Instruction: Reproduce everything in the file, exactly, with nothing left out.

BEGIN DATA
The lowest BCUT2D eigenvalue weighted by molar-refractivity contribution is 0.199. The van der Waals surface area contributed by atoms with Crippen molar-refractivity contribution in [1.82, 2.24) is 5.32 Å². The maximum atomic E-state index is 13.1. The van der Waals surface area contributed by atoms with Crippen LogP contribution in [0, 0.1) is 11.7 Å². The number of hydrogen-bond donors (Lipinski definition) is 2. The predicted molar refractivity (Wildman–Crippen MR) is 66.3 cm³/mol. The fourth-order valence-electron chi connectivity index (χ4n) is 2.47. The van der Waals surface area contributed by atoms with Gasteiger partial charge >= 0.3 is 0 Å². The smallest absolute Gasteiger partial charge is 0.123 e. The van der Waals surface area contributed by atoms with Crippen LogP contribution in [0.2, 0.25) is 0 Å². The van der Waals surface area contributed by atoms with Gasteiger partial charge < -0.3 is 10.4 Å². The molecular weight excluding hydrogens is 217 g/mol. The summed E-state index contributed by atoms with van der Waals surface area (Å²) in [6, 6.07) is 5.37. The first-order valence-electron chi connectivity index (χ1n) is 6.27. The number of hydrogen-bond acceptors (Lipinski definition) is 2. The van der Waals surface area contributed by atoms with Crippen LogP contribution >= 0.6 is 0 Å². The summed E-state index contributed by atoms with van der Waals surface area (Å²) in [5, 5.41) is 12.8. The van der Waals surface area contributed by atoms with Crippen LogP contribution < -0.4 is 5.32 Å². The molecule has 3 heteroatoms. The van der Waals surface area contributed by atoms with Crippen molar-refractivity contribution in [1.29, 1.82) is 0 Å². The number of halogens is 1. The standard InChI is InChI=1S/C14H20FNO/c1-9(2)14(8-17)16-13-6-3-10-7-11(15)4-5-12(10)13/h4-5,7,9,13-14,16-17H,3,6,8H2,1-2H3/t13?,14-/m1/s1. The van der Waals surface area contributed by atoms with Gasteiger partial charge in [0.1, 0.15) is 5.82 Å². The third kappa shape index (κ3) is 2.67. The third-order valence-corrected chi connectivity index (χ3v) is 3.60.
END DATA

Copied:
The lowest BCUT2D eigenvalue weighted by molar-refractivity contribution is 0.199. The van der Waals surface area contributed by atoms with Crippen molar-refractivity contribution in [1.82, 2.24) is 5.32 Å². The maximum atomic E-state index is 13.1. The van der Waals surface area contributed by atoms with Crippen LogP contribution in [0, 0.1) is 11.7 Å². The number of hydrogen-bond donors (Lipinski definition) is 2. The predicted molar refractivity (Wildman–Crippen MR) is 66.3 cm³/mol. The fourth-order valence-electron chi connectivity index (χ4n) is 2.47. The van der Waals surface area contributed by atoms with Gasteiger partial charge >= 0.3 is 0 Å². The smallest absolute Gasteiger partial charge is 0.123 e. The van der Waals surface area contributed by atoms with Crippen LogP contribution in [0.2, 0.25) is 0 Å². The van der Waals surface area contributed by atoms with Gasteiger partial charge < -0.3 is 10.4 Å². The molecular weight excluding hydrogens is 217 g/mol. The summed E-state index contributed by atoms with van der Waals surface area (Å²) in [6, 6.07) is 5.37. The first-order valence-electron chi connectivity index (χ1n) is 6.27. The number of hydrogen-bond acceptors (Lipinski definition) is 2. The van der Waals surface area contributed by atoms with Crippen LogP contribution >= 0.6 is 0 Å². The summed E-state index contributed by atoms with van der Waals surface area (Å²) in [5, 5.41) is 12.8. The van der Waals surface area contributed by atoms with Crippen LogP contribution < -0.4 is 5.32 Å². The molecule has 3 heteroatoms. The van der Waals surface area contributed by atoms with Crippen molar-refractivity contribution in [1.29, 1.82) is 0 Å². The number of halogens is 1. The standard InChI is InChI=1S/C14H20FNO/c1-9(2)14(8-17)16-13-6-3-10-7-11(15)4-5-12(10)13/h4-5,7,9,13-14,16-17H,3,6,8H2,1-2H3/t13?,14-/m1/s1. The van der Waals surface area contributed by atoms with Gasteiger partial charge in [0.1, 0.15) is 5.82 Å². The third kappa shape index (κ3) is 2.67. The third-order valence-corrected chi connectivity index (χ3v) is 3.60.